Robinson Crusoe

By definition, a savage is an uncivilized person. Friday would not fit this
description because he was civilized. He was a product of the civilization that
surrounded him where he came from. His appearance, behaviors, and beliefs were
that of all the others in what might be called his tribe. The simple fact that
he had religious beliefs is evidence of him being somewhat civilized. A savage
can also be thought of as anyone or anything not European. Clearly Friday was
not European, yet his features were not consistent with what would normally be
considered "savage". He is described as having "a very good Countenance,
not a fierce and surly Aspect...", "he had all the Sweetness and Softness of
an European in his Countenance too...", "His Hair was long and black, not
curl’d like Wool...", "The Colour of his Skin was not quite black, but
very tawny; and yet not of an ugly yellow nauseous tawny, as the Brasilians, and

Virginians, and other Natives of America are...", and "his Nose small, not
flat like the Negroes, a very good mouth, thin Lips, and his fine Teeth well
set, and white as Ivory" (Defoe 205). When the two characters meet, Friday
approaches Robinson Crusoe in a very sedate manner, Friday is terrified yet he
does not lash out at Robinson Crusoe. He does not seem wild, ferocious or
barbaric in any way. He uses sign language at first to communicate, which
indicates knowledge of some sort of primitive language. He is quick to learn

Robinson Crusoe’s language and is eager to learn more while Robinson Crusoe
stays clear of learning Friday’s language. It is apparent that Friday has
religious or spiritual beliefs right from the beginning. When Robinson Crusoe
saves Friday from the savages that brought him to the island to devour him,

Friday is extremely grateful and he offers himself as an eternal servant to

Robinson Crusoe. "At last he lays his Head flat upon the Ground, close to my

Foot, and sets my other Foot upon hi shead, as he had done before; after this
made all the Signs to me of Subjection, Servitude, and Submission imaginable, to
let me know, how he would serve me as long as he liv’d..." (Defoe 206).

After it became evident that Friday was not a threat of any sort, Robinson

Crusoe was grateful for his presence. Friday would become a valuable asset for
the daily activities of Robinson Crusoe’s habitation. All that Robinson Crusoe
had filled his days with before the arrival of Friday had become easier by the
hands of two men rather than one. Friday’s ability to work as diligently as he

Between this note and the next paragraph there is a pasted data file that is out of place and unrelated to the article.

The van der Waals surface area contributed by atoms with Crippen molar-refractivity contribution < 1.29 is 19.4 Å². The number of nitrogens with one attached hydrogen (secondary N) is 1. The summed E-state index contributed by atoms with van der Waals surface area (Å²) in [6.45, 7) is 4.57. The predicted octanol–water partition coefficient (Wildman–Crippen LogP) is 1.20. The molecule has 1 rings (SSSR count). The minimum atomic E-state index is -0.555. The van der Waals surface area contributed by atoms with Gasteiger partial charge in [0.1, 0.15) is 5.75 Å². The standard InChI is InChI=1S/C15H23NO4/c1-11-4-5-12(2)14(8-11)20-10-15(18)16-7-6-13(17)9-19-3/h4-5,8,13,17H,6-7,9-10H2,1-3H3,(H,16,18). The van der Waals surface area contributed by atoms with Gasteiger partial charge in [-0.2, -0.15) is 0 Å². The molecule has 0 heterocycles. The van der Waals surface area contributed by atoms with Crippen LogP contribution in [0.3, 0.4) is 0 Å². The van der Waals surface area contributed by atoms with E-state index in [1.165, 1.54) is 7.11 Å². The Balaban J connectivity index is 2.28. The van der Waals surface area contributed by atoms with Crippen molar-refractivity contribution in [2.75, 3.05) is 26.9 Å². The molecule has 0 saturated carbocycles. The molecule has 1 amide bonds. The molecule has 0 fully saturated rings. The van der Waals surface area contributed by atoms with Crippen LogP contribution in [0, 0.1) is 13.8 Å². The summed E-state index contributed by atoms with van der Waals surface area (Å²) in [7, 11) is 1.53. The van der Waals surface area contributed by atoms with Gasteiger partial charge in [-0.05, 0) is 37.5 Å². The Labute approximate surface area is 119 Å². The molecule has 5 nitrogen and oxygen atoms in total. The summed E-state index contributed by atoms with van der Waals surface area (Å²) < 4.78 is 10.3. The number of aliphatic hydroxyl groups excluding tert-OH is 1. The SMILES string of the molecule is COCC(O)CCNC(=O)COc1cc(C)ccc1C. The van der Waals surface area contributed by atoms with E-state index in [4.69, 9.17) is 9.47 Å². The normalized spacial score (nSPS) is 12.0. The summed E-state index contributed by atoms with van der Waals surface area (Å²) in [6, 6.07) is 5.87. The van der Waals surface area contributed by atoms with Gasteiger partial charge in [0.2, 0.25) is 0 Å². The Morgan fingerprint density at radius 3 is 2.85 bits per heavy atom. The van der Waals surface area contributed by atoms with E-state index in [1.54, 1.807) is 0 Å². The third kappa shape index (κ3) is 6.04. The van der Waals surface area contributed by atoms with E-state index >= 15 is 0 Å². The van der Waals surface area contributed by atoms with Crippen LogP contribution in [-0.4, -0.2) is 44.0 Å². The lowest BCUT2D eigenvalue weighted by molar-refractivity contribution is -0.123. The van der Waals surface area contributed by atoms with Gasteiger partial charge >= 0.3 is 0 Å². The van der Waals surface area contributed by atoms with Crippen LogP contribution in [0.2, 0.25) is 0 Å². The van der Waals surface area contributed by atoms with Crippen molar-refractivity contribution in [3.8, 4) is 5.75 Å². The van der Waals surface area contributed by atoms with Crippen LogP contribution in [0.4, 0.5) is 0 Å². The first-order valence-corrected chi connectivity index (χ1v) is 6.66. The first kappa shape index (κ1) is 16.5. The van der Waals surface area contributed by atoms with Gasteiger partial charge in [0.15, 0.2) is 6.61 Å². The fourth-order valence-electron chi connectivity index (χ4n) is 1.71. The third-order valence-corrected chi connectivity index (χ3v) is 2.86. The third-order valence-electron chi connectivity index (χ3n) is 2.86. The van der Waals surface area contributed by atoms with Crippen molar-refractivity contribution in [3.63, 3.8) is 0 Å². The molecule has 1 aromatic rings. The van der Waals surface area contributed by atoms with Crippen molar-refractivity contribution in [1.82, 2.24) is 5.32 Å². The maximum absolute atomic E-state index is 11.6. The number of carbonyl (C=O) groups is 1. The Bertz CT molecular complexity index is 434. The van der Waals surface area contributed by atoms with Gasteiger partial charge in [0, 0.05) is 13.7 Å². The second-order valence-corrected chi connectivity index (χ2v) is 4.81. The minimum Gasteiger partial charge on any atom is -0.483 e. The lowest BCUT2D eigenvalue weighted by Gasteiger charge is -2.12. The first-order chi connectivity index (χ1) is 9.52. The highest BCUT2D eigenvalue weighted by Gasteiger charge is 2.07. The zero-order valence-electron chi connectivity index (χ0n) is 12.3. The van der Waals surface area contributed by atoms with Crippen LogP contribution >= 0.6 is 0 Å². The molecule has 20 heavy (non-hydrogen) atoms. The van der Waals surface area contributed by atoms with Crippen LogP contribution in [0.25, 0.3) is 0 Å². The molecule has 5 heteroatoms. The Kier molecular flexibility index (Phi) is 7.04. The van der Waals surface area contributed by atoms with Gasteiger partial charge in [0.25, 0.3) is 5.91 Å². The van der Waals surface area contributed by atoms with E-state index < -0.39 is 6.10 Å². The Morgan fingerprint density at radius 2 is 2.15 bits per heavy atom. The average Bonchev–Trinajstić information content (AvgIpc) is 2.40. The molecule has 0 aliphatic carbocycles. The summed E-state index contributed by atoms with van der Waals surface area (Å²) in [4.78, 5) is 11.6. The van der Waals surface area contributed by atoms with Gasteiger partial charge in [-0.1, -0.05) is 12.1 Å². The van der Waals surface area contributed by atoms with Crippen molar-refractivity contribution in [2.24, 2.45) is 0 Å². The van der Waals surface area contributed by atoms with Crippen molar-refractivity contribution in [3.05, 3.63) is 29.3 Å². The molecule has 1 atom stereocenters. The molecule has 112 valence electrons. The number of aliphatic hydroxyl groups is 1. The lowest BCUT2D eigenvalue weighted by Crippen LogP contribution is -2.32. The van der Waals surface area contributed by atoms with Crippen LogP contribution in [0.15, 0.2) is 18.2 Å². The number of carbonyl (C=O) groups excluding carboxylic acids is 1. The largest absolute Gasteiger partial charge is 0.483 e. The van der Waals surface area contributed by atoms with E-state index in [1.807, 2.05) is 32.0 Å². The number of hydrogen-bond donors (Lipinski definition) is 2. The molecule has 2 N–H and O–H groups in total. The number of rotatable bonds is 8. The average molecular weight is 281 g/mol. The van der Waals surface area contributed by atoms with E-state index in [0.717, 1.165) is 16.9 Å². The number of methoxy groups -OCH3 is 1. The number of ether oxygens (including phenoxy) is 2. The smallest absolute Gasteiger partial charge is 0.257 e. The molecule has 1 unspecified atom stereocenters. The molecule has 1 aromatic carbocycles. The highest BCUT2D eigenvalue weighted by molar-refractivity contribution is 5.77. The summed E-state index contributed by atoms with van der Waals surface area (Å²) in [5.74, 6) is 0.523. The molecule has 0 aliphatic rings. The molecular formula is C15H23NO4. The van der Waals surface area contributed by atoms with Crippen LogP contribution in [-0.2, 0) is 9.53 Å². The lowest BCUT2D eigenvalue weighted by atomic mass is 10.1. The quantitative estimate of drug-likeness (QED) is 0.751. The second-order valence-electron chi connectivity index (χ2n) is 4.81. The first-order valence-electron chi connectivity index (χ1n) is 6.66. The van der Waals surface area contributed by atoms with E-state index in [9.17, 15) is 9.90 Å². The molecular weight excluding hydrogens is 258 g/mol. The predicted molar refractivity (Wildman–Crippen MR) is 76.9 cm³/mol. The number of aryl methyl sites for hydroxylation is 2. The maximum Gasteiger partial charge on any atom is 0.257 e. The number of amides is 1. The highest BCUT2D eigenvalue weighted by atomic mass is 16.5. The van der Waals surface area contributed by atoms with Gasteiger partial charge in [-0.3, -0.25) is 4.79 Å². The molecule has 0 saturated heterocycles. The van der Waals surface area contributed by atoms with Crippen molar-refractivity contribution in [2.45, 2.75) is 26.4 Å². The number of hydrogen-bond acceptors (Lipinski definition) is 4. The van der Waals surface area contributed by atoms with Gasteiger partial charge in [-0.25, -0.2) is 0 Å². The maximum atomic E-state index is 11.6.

did is an indication of him being civilized. Along with teaching Friday to speak
his language, Robinson Crusoe also made attempts to retrain his eating habits.

Friday was a cannibal like those who had brought him to the island in the first
place. He enjoyed consuming flesh and Robinson Crusoe made it clear to Friday
that this was not acceptable behavior. With reference to the savages that

Robinson Crusoe had saved Friday from, "...making signs to me that we should
dig them up again, and eat them..." (Defoe 206). "I found Friday had still a
hankering Stomach after some of the Flesh, and was still a Cannibal in his
nature... I had by some Means let him know, that I would kill him if he
offer’d it" (Defoe 208). In time Robinson Crusoe teaches Friday to eat the
meat of animals rather than hmans. When asked about his religious beliefs,

Friday at first does not understand but eventually he tells of an "old

Benamuckee, that liv’d beyond all" (Defoe 216). After many questions,

Robinson Crusoe took it upon himself to teach religion to his newfound friend.

"I began to instruct him on the Knowledge of the true God" (Defoe 216).

Friday was eager to learn. He asked questions that were not always easy to
answer but at the same time he absorbed every word that came out of Robinson

Crusoe’s mouth. Friday was a faithful and loyal companion. Defoe allowed

Robinson Crusoe to remain abandoned on this island for many years before Friday
appeared. There was a gradual build-up to his arrival and their meeting.

Friday’s deliverance from certain death was the beginning of Robinson

Crusoe’s preparation for going back home. He was alone on this island without
contact with the outside or civilized world for so long that there needed to e
some sort of reorientation to civilization. The appearance of Friday was the
first stepping stone towards getting reacquainted with other mankind. Robinson

Crusoe needed to